Keeping Your Post Office Your Post Office

Today, I read an article about a proposal announced by the U.S. Postal Service (USPS). The Postmaster General has a business plan draft that will be asking Congress to help the Service balance the agency’s books by making significant cuts to employee benefits for its 500,000 workers.

The proposal would trim paid leave, raise workers’ share of pension contributions, and shift new employees into less secure 401(k)-style retirement plans. The changes would amount to a cut in take-home pay for hundreds of thousands of workers while saving an estimated $18 billion on employee compensation over ten-years. 

The proposal would also expand its “non-career workforce” — temporary workers who are not eligible for the same pay and benefits as permanent employees. This would mean a further reduction in job opportunities that have long been steppingstones to the middle class for many Americans. 

The article interested me for a couple of reason. First, I’ve used America’s postal service for a long time. I’ve appreciated their work since the days when I was mailing in cereal box tops for decoder rings and receiving envelopes filled with colorful foreign stamps, for my boyhood collection. I know I’m only speaking from my own experience, but postal workers have always come through for me. I think they earn what they’re paid. 

The other reason I was interested in today’s USPS news item dates back to 1971. That was the year I had the experience of working on an ad campaign introducing the public to the “new” United States Postal Service. Until ‘71, the U.S. Post Office Department had operated purely as a government branch with all the sclerotic bureaucracy you’d expect in a system that originated with Benjamin Franklin.  

The old Postal Department became the new USPS, to be organized and operated like a business. Management responsibilities were tighter. New profit center development was encouraged. Postmaster promotions would no longer be political. If you proved you skills as a postmaster in a small town, you could set your sights on eventually moving up to a larger post office with more responsibilities and higher pay. Your progress up the career ladder would be based on merit.  

Perhaps I was caught up in the hype, but as I visited a variety of postal operations, including Chicago’s gigantic post office spanning Congress Street, I felt I could sense a level of enthusiasm for the changes and modernization being introduced. My assignment lasted less than two years but I came away from it with a respect for how seriously postal workers take their jobs. — That “neither rain, nor sleet, nor snow,” slogan rings true for me, much more so than any slogan General Electric or Chase Bank has ever thrown at us. 

Nearly 50 years have gone by since the new USPS was introduced. During that time we’ve seen the arrival of computers in every home, and the Internet, email, electronic documents, cell phones, texting — all alternatives to letter writing. We’ve also seen FedEx and UPS expand their services in profitable areas. Meanwhile, our nation’s Postal Service has been required to deliver your letters and packages for the same rate whether it’s to Kankakee, Illinois or Kaklovik, Alaska. None of this has made operating like a “profitable” business any easier.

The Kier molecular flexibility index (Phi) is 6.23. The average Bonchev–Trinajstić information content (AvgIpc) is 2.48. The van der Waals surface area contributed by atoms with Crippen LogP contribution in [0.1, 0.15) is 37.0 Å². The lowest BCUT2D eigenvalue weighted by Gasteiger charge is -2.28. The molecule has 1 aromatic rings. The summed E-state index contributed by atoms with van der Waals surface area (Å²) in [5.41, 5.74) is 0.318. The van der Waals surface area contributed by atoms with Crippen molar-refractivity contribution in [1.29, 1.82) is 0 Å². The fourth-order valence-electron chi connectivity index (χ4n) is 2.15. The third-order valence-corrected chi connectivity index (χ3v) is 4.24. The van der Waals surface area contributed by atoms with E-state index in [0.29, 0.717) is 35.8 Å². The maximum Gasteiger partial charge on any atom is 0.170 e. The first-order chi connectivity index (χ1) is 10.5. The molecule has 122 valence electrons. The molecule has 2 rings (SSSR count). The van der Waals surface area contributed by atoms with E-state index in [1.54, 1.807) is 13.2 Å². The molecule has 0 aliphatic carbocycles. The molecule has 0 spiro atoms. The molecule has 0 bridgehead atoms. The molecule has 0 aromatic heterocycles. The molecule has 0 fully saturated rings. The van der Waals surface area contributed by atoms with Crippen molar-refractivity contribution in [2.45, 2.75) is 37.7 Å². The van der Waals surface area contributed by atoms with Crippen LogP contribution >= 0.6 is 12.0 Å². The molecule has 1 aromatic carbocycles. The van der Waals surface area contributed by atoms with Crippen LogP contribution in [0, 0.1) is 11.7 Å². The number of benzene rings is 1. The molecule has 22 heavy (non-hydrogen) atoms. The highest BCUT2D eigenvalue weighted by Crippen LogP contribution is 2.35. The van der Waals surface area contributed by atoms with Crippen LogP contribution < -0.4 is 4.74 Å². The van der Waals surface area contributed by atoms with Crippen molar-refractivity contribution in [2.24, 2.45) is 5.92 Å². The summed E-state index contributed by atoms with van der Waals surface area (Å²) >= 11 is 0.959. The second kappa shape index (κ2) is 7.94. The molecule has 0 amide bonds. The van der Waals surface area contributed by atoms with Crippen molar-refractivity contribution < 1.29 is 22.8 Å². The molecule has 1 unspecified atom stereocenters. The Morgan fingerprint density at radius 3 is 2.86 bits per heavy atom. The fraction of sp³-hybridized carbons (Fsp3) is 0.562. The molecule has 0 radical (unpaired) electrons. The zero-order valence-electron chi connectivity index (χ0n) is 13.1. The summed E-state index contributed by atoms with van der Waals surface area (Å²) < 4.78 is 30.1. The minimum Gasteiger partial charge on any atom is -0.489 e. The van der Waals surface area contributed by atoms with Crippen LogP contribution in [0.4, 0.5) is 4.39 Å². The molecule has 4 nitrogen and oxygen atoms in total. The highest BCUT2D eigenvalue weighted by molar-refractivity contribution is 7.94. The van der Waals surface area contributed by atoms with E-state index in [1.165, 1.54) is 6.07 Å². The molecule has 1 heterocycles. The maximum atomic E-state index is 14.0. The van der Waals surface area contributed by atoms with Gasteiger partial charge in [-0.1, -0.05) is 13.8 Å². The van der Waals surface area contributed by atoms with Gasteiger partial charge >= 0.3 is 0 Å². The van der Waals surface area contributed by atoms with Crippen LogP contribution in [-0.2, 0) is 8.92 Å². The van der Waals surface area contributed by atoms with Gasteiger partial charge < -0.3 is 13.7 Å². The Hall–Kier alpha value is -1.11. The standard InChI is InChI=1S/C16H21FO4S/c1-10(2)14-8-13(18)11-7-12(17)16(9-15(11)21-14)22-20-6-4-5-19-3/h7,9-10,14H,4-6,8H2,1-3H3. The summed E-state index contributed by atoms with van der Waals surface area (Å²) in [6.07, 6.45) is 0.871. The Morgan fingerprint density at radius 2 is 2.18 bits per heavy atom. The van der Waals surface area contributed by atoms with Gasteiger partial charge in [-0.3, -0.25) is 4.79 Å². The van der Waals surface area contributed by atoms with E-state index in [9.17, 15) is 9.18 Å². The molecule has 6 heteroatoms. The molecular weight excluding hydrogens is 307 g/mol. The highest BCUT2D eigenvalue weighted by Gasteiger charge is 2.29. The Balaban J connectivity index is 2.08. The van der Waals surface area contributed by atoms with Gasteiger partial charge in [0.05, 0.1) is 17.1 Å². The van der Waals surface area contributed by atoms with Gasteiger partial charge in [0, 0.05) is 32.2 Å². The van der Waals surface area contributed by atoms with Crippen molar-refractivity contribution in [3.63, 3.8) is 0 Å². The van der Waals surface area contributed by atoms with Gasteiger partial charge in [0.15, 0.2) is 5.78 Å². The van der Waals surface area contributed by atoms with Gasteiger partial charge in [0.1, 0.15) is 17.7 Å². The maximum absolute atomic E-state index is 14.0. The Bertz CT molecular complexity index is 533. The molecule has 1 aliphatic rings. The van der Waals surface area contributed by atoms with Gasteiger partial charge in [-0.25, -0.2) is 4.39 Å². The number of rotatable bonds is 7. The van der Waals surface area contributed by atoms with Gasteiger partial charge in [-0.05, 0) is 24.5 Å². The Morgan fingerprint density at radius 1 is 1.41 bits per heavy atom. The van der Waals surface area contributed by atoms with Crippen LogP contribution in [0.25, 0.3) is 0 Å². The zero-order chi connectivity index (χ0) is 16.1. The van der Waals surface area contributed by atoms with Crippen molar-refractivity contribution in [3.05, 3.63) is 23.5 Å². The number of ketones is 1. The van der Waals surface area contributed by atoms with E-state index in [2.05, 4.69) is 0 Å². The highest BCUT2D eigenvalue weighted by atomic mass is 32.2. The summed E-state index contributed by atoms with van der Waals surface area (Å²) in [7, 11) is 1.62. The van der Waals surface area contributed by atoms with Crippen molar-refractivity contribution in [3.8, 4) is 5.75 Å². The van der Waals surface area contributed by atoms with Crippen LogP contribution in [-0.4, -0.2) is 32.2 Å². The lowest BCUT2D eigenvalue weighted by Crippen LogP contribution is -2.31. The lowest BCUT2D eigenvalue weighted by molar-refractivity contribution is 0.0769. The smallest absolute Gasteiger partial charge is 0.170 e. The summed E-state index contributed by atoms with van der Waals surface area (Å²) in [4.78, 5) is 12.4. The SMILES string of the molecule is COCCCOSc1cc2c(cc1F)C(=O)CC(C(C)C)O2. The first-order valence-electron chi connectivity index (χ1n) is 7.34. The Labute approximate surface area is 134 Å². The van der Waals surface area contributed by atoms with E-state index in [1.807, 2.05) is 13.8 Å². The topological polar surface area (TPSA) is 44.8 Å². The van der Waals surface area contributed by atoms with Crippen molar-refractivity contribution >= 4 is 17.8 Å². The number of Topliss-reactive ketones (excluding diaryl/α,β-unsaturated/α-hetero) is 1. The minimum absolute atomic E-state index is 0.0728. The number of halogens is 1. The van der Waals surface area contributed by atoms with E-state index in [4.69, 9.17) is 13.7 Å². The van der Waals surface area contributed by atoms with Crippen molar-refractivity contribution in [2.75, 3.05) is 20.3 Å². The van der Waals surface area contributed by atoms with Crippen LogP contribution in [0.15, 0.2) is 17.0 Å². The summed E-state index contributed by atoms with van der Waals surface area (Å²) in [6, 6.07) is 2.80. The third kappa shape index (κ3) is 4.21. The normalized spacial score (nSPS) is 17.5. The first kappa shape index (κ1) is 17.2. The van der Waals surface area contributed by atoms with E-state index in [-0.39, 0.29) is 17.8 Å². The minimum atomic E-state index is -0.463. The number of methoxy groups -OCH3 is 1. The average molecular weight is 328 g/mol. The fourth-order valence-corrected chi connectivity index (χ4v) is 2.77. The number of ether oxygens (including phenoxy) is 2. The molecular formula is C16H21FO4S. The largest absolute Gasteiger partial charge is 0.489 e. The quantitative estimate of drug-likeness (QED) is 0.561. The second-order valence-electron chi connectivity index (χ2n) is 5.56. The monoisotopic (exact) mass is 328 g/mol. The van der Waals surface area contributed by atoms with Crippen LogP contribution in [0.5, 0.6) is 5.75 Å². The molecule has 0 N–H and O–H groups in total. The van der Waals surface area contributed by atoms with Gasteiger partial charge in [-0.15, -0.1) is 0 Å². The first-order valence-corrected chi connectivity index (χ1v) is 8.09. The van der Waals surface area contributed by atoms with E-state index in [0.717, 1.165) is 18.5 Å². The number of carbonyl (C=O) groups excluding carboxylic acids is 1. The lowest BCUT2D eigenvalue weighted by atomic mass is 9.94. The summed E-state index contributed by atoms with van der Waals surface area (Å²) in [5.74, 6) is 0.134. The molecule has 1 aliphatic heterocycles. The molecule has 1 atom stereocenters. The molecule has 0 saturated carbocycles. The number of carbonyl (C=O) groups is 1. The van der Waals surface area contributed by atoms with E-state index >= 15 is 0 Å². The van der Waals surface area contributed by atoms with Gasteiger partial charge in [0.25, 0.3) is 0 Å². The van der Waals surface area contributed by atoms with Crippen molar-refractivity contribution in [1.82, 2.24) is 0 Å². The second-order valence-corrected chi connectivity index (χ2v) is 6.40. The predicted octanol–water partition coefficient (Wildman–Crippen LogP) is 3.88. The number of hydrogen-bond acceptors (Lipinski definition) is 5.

Bur here’s what has really made things tough. In 2006, under the Bush Administration, a new federal law forced the agency to set aside billions annually in advance funding for retirees’ health benefits, a federal agency requirement unique to the Postal Service. (Private sector companies generally fund retiree health care on a pay-as-you-go basis.) In fact, in 2015 the Obama Administration’s Postmaster, Megan Brennan, testified that the majority of the agency’s net losses over the previous years stem from that requirement.  

For 36 years (1970-2006), the USPS paid its current retiree health benefits out of pocket without incident. The 2006 crippling of the Service’s ability to steady their finances was greeted with approval by many Republicans in and beyond congress – especially those who never saw a government privatization plan they didn’t like.  

Today, in researching this subject, I quickly found several treatises saying the USPS was doomed with the only solution being privatization. Not surprisingly, the sources for those opinions included the Cato Institute and Forbes Magazine. Right now, Republicans like Congressman Jim Jordan of Ohio are clamoring for a plan that would privatize our U.S. Mail.  

But such an outcome is far from a fait accompli. Even the proposal to slash USPS worker benefits is still being debated. Nevertheless, Republican eagerness to see our government’s Postal Service fade out of existence, replaced by a privatized for-profit postal system, has been around for years and will not go away. Will it ever happen? I hope not. But then, I never imagined we’d see so many American prisons privatized, and you can be sure Secretary of Education Betsy DeVos wouldn’t mind a few thousand more privatized schools. – These folks will never give up on their vision for America. We must keep pushing back with ours.

Nels Howard, NTD Member Since 1973